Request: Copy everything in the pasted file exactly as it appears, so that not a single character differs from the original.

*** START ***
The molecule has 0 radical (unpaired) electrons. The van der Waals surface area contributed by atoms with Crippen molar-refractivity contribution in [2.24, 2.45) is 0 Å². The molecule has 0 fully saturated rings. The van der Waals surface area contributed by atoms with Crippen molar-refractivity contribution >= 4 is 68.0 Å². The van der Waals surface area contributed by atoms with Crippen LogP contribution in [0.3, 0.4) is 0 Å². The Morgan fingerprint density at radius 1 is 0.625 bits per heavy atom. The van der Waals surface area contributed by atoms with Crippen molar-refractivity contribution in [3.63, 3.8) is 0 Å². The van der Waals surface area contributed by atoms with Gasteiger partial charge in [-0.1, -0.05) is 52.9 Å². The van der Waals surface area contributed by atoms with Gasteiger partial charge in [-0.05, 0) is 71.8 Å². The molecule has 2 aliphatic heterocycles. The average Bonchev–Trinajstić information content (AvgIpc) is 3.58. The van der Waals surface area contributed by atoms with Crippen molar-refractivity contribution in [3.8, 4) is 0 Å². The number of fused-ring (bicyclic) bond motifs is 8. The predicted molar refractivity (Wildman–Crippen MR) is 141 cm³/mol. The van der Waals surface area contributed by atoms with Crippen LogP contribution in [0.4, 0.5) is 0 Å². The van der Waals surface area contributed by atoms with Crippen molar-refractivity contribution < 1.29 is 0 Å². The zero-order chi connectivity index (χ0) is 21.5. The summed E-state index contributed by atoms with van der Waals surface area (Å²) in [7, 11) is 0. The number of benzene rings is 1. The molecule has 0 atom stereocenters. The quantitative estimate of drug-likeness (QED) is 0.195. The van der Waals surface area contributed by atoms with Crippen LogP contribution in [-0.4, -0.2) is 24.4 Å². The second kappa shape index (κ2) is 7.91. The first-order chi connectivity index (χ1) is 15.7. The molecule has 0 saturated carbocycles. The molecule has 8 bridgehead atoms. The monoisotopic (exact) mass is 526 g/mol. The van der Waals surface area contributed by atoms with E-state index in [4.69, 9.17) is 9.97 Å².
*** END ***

The molecule has 0 radical (unpaired) electrons. The van der Waals surface area contributed by atoms with Crippen molar-refractivity contribution in [2.24, 2.45) is 0 Å². The molecule has 0 fully saturated rings. The van der Waals surface area contributed by atoms with Crippen molar-refractivity contribution >= 4 is 68.0 Å². The van der Waals surface area contributed by atoms with Crippen LogP contribution in [0.3, 0.4) is 0 Å². The Morgan fingerprint density at radius 1 is 0.625 bits per heavy atom. The van der Waals surface area contributed by atoms with Crippen molar-refractivity contribution in [3.63, 3.8) is 0 Å². The van der Waals surface area contributed by atoms with Gasteiger partial charge in [-0.1, -0.05) is 52.9 Å². The van der Waals surface area contributed by atoms with Gasteiger partial charge in [-0.05, 0) is 71.8 Å². The molecule has 2 aliphatic heterocycles. The average Bonchev–Trinajstić information content (AvgIpc) is 3.58. The van der Waals surface area contributed by atoms with Crippen molar-refractivity contribution in [3.8, 4) is 0 Å². The number of fused-ring (bicyclic) bond motifs is 8. The predicted molar refractivity (Wildman–Crippen MR) is 141 cm³/mol. The van der Waals surface area contributed by atoms with Crippen LogP contribution in [0.4, 0.5) is 0 Å². The van der Waals surface area contributed by atoms with Crippen molar-refractivity contribution < 1.29 is 0 Å². The zero-order chi connectivity index (χ0) is 21.5. The summed E-state index contributed by atoms with van der Waals surface area (Å²) in [7, 11) is 0. The number of benzene rings is 1. The molecule has 0 atom stereocenters. The quantitative estimate of drug-likeness (QED) is 0.195. The van der Waals surface area contributed by atoms with Crippen LogP contribution in [-0.4, -0.2) is 24.4 Å². The second kappa shape index (κ2) is 7.91. The first-order chi connectivity index (χ1) is 15.7. The molecule has 0 saturated carbocycles. The molecule has 8 bridgehead atoms. The monoisotopic (exact) mass is 526 g/mol. The van der Waals surface area contributed by atoms with E-state index in [4.69, 9.17) is 9.97 Å².